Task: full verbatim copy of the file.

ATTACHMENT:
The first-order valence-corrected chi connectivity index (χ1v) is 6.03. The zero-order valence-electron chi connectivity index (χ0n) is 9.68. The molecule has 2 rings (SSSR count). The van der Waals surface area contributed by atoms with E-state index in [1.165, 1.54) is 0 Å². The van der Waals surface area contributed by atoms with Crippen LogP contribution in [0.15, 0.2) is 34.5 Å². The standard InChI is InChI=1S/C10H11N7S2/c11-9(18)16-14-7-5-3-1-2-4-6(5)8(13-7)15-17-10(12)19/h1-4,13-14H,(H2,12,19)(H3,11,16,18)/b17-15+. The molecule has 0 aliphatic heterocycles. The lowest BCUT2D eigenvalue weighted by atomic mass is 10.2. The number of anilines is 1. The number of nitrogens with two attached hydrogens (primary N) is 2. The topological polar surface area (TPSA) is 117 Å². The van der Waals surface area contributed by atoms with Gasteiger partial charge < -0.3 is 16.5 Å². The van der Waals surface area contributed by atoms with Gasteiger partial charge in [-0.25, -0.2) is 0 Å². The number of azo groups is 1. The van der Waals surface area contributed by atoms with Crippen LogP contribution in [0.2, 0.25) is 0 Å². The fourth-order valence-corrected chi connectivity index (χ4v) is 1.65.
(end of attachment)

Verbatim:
The first-order valence-corrected chi connectivity index (χ1v) is 6.03. The zero-order valence-electron chi connectivity index (χ0n) is 9.68. The molecule has 2 rings (SSSR count). The van der Waals surface area contributed by atoms with E-state index in [1.165, 1.54) is 0 Å². The van der Waals surface area contributed by atoms with Crippen LogP contribution in [0.15, 0.2) is 34.5 Å². The standard InChI is InChI=1S/C10H11N7S2/c11-9(18)16-14-7-5-3-1-2-4-6(5)8(13-7)15-17-10(12)19/h1-4,13-14H,(H2,12,19)(H3,11,16,18)/b17-15+. The molecule has 0 aliphatic heterocycles. The lowest BCUT2D eigenvalue weighted by atomic mass is 10.2. The number of anilines is 1. The number of nitrogens with two attached hydrogens (primary N) is 2. The topological polar surface area (TPSA) is 117 Å². The van der Waals surface area contributed by atoms with Gasteiger partial charge < -0.3 is 16.5 Å². The van der Waals surface area contributed by atoms with Gasteiger partial charge in [-0.25, -0.2) is 0 Å². The number of azo groups is 1. The van der Waals surface area contributed by atoms with Crippen LogP contribution in [0.2, 0.25) is 0 Å². The fourth-order valence-corrected chi connectivity index (χ4v) is 1.65.